Blood pressure is the force of blood pushing against your arteries. There are two numbers used to determine your blood pressure: systolic, which measures the pressure your heart creates when it contracts and pushes blood out; and diastolic, which measures the pressure when your heart relaxes and fills with blood.
When blood pressure is high, it forces the heart to work harder, eventually weakening it and leading to heart failure. High blood pressure also thickens blood vessel walls, restricting blood flow; increases the risk of blood clots; and weakens blood vessels, increasing the risk of rupture and internal bleeding. In addition, by restricting blood flow to the brain, hypertension increases the risk of stroke and dementia.
The damage to blood vessels also contributes to kidney disease and kidney failure, requiring dialysis or a kidney transplant. Other ramifications include damage to the tiny blood vessels in the eyes, increasing the risk of blindness; sexual dysfunction; and bone loss (by increasing the amount of calcium your body excretes).
Risk Factors for Hypertension
Hypertension affects both men and women equally (CDC NCHS data brief). Being overweight is one of the greatest risk factors for hypertension. It also makes the condition far more difficult to treat, particularly since people who are significantly overweight often have other conditions such as diabetes, sleep apnea, and inflammation. Other risk factors include heavy drinking, lack of physical activity, older age, family history, diet and stress levels. High blood pressure is also more common among African Americans, who tend to have worse hypertension and develop it earlier in life than other ethnic groups.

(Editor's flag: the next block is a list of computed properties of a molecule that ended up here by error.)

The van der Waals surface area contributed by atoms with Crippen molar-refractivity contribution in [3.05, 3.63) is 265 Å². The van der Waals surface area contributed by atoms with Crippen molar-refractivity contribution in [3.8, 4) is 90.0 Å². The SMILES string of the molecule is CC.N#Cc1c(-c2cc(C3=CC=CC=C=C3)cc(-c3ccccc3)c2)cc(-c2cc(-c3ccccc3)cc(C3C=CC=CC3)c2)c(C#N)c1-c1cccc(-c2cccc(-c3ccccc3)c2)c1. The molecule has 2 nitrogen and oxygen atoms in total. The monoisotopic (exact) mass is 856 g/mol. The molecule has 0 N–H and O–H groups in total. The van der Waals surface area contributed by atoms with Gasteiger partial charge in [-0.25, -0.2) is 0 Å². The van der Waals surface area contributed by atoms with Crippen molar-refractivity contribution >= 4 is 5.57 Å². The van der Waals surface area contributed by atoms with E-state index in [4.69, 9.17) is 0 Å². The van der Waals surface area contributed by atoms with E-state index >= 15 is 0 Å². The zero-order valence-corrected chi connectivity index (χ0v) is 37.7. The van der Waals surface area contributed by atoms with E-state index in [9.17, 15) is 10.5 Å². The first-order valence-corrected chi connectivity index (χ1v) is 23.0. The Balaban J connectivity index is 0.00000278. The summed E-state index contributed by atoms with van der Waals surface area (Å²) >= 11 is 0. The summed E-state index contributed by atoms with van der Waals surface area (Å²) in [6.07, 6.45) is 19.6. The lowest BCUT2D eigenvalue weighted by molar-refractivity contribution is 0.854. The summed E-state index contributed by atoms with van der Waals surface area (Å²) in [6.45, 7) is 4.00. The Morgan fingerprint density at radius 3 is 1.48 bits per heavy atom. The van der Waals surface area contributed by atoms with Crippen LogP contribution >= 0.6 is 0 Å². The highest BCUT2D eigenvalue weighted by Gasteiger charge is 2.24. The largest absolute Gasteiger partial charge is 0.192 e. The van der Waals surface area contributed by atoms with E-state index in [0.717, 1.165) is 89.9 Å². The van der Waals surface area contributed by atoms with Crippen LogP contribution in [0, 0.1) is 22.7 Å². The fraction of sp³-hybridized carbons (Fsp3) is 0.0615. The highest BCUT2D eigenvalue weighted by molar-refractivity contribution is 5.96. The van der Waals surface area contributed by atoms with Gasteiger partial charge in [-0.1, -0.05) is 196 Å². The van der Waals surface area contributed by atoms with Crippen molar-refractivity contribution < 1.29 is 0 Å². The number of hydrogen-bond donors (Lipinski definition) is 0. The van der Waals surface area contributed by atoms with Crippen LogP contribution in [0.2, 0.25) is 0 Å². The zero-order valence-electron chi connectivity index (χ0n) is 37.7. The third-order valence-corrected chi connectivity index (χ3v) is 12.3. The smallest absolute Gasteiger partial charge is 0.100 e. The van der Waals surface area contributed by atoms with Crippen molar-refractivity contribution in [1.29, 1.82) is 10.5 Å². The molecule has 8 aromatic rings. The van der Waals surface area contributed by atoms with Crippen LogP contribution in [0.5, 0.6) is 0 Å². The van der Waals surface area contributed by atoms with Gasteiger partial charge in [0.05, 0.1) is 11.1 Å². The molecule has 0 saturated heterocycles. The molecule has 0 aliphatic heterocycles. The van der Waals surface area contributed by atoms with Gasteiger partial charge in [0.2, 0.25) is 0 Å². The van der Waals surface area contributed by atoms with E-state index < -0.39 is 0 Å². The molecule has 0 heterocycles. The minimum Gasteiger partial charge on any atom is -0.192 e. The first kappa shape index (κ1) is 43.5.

So, you’re not overweight, you exercise regularly and you follow a healthy diet. But you still have high blood pressure. The reality is that certain people simply have a genetic predisposition to hypertension. That doesn’t mean you’re doomed to have it. If you know that hypertension runs in your family, you must be extra vigilant about following an anti-hypertensive lifestyle and getting regular blood pressure checks. I recommend you buy a home blood pressure monitor and use it regularly.
The American Heart Association and the American College of Cardiology, together with nine other major medical organizations, released new guidelines in late 2017 for the prevention, detection, and treatment of hypertension. While similar to previous versions, the new guidelines base treatment not just on your blood pressure numbers, but also on your overall risk of atherosclerotic cardiovascular disease. They also call for a goal of less than 130 mmHg systolic and less than 80mmHg diastolic for all individuals, regardless of any other medical conditions or age. While not all medical professionals agree with this lower number, everyone agrees that no adult should have blood pressure higher than 140/90 mmHg.
Table 1 highlights the definitions of hypertension and recommended management under the new guidelines.